Pak Sia giving afternoon milk to some of his charges. Photo by Janie Dubman.
At nineteen years old, young Sia defied his father’s wishes and began a job which he had wanted since elementary school.
When Sia was 10 years old, Dr. Birute Mary Galdikas was already hiring Dayaks (natives of Borneo) for her Orangutan Research and Conservation Project in his home village of Pasir Panjang. Dr. Galdikas was Louis Leakey’s third primatologist protégée, following the footsteps of Jane Goodall and Dian Fossey in studying wild great apes. The project’s original research site was (and still is) in Camp Leakey, at the heart of Tanjung Putting National Park, southern Central Kalimantan (Indonesian Borneo). Sia started work in 1989, when the ORCP has already established three rehabilitation centres in the national park where orangutans, orphaned by illegal loggers and miners, were being nurtured and trained for return to the wild. It was at one of these Sia started his orangutan career as carer and rehabilitation assistant. That year, there were six young orangutans at Tanjung Harapan Station.
Today, forty-year-old Sia is responsible for over 300 orangutans as Feeding Coordinator of OFI’s Orangutan Care Centre and Quarantine in Pasir Panjang. His tasks of finding fruit and vegetables to feed the apes, balancing the food budget and overseeing the three times a day feeding are no small peanuts. When asked about the challenges of his job, he frowned for a while, clearly trying to find an answer for me, since his initial response of “Oh, I love everything about my job” didn’t satisfy me. Finally he nodded. “It’s very sad for me when we can’t give food to the orangutans on time. They get hungry like us and it isn’t their fault they are in cages, it’s people’s fault, so we are the ones that must feed and help them”.
In his twenty years with OFI Sia has helped orangutans in tanjung harapan as carer, in Camp Leakey as a forest research assistant, in Jakarta as a primate keeper in a zoo, and in the Care centre as all of the above and more. In fact, the father of three (soon to be four) children once proved his dedication when he informed his former wife that if she didn’t like his work with the orangutans (which she resented), she would be the one doing the leaving.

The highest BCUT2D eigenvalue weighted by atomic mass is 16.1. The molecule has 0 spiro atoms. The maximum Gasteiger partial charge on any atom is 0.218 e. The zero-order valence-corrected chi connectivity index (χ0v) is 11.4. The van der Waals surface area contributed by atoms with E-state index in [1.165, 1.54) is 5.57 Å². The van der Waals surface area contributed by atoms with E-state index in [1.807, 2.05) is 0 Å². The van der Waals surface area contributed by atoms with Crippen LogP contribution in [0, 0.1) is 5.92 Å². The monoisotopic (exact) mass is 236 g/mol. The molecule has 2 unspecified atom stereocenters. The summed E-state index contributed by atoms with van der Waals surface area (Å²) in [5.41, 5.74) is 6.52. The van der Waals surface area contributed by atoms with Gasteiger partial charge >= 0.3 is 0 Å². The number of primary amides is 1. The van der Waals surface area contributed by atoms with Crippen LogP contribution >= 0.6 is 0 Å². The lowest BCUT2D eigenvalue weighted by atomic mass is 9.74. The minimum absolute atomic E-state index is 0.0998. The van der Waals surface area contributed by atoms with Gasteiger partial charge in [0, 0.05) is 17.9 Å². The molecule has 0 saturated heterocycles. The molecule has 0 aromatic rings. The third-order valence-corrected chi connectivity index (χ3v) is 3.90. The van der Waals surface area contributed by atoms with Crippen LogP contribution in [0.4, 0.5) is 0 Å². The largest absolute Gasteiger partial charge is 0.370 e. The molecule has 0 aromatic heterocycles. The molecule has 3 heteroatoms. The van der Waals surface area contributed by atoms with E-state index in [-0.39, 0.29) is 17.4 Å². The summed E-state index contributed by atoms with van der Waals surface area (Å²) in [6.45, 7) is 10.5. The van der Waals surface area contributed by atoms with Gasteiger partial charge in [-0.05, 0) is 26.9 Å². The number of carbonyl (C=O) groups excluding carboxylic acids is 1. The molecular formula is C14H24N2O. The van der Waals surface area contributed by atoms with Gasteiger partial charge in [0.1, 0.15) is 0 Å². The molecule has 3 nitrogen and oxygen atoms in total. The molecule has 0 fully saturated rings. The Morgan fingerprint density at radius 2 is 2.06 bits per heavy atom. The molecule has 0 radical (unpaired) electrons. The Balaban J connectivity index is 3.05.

Indonesians are a very clean people. It is not uncommon to wash four times on a hot day. I asked him to recount his first day at work for me and he animatedly described how he bathed once in the morning, and then became progressively covered in the urine and feces of his clinging charges. Smirking I remarked that he must have had some second thoughts by nightfall. He said that he didn’t take a day off for the next three months because he couldn’t bear to hear the babies crying when he tried to leave.
Sitting on a fruit crate across from the Dayak with the deceptively fierce face, I wrap up with asking him what he intends to do next in his life. He replied simply “Nothing. I want to work with orangutans till the day I die”.
Author with Pak Sia (appropriate address for an Indonesia older man). Photo courtesy of Janie Dubman.
Earlier article about Galdikas and Camp Leaky
(05/24/2006) A look at conservation efforts in Kalimantan, on the island of Borneo. I’m in Tanjung Puting National Park in southern Kalimantan on the island of Borneo. At 400,000 hectares (988,000 acres) Tanjung Puting is the largest protected expanse of coastal tropical heath and peat swamp forest in southeast Asia. It’s also one of the biggest remaining habitats for the critically endangered orangutan, the population of which has been great diminished in recent years due to habitat destruction and poaching. And orangutans have become the focus of a much wider effort to save Borneo’s natural environment. We are headed to Campy Leakey, named for the renowned Kenyan paleontologist Louis Leakey. Here lies the center of the Orangutan Research conservation Project. Established by Birute Mary Galdikas, a preeminent primatologist and founder of the Orangutan Foundation International (OFI), the project seeks to support the conservation and understanding of the orangutan and its rain forest habitat while rehabilitating ex-captive individuals. The Orangutan Research conservation Project is the public face of orangutan conservation in this part of Kalimantan, the Indonesia-controlled part of Borneo. Borneo, the third largest island in the world, was once home to some of the world’s most majestic, and forbidding forests. With swampy coastal areas fringed by mangrove forests and a mountainous interior, much of the terrain was virtually impassable and unexplored. Headhunters ruled the remote parts of the island until a century ago.